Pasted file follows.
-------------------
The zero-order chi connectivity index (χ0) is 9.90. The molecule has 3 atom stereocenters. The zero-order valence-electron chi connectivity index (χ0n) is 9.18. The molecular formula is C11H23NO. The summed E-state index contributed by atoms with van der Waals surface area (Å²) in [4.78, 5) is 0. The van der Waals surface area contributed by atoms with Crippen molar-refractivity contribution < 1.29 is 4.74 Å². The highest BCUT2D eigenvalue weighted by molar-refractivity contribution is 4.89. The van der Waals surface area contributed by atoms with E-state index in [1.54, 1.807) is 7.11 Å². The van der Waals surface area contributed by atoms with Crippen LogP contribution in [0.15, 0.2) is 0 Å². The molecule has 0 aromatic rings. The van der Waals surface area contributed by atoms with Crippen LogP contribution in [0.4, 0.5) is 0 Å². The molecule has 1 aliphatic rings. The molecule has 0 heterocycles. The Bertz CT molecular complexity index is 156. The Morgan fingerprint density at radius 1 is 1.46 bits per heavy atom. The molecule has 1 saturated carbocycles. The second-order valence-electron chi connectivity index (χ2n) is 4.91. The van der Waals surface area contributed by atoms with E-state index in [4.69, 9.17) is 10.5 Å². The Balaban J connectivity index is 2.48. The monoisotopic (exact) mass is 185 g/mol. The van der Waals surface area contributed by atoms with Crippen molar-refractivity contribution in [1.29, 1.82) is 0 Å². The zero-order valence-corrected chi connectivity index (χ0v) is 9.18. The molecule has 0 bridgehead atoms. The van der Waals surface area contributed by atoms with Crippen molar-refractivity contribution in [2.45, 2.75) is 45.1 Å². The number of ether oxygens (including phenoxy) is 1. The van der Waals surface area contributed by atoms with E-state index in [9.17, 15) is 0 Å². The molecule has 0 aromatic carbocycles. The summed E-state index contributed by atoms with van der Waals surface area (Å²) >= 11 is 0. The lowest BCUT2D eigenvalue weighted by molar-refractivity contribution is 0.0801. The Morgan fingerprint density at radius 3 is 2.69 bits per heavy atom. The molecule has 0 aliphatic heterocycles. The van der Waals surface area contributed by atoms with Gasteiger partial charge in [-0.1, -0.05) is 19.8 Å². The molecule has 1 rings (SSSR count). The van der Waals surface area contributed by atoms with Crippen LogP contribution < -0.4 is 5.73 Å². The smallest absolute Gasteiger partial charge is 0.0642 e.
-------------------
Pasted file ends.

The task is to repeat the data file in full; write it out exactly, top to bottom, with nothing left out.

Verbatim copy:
The zero-order chi connectivity index (χ0) is 9.90. The molecule has 3 atom stereocenters. The zero-order valence-electron chi connectivity index (χ0n) is 9.18. The molecular formula is C11H23NO. The summed E-state index contributed by atoms with van der Waals surface area (Å²) in [4.78, 5) is 0. The van der Waals surface area contributed by atoms with Crippen molar-refractivity contribution < 1.29 is 4.74 Å². The highest BCUT2D eigenvalue weighted by molar-refractivity contribution is 4.89. The van der Waals surface area contributed by atoms with E-state index in [1.54, 1.807) is 7.11 Å². The van der Waals surface area contributed by atoms with Crippen LogP contribution in [0.15, 0.2) is 0 Å². The molecule has 0 aromatic rings. The van der Waals surface area contributed by atoms with Crippen LogP contribution in [0.4, 0.5) is 0 Å². The molecule has 1 aliphatic rings. The molecule has 0 heterocycles. The Bertz CT molecular complexity index is 156. The Morgan fingerprint density at radius 1 is 1.46 bits per heavy atom. The molecule has 1 saturated carbocycles. The second-order valence-electron chi connectivity index (χ2n) is 4.91. The van der Waals surface area contributed by atoms with E-state index in [4.69, 9.17) is 10.5 Å². The Balaban J connectivity index is 2.48. The monoisotopic (exact) mass is 185 g/mol. The van der Waals surface area contributed by atoms with Crippen molar-refractivity contribution in [1.29, 1.82) is 0 Å². The zero-order valence-corrected chi connectivity index (χ0v) is 9.18. The molecule has 0 bridgehead atoms. The van der Waals surface area contributed by atoms with Crippen molar-refractivity contribution in [2.45, 2.75) is 45.1 Å². The number of ether oxygens (including phenoxy) is 1. The van der Waals surface area contributed by atoms with E-state index in [9.17, 15) is 0 Å². The molecule has 0 aromatic carbocycles. The summed E-state index contributed by atoms with van der Waals surface area (Å²) >= 11 is 0. The lowest BCUT2D eigenvalue weighted by molar-refractivity contribution is 0.0801. The Morgan fingerprint density at radius 3 is 2.69 bits per heavy atom. The molecule has 0 aliphatic heterocycles. The van der Waals surface area contributed by atoms with Gasteiger partial charge in [-0.1, -0.05) is 19.8 Å². The molecule has 1 rings (SSSR count). The van der Waals surface area contributed by atoms with Crippen LogP contribution < -0.4 is 5.73 Å². The smallest absolute Gasteiger partial charge is 0.0642 e.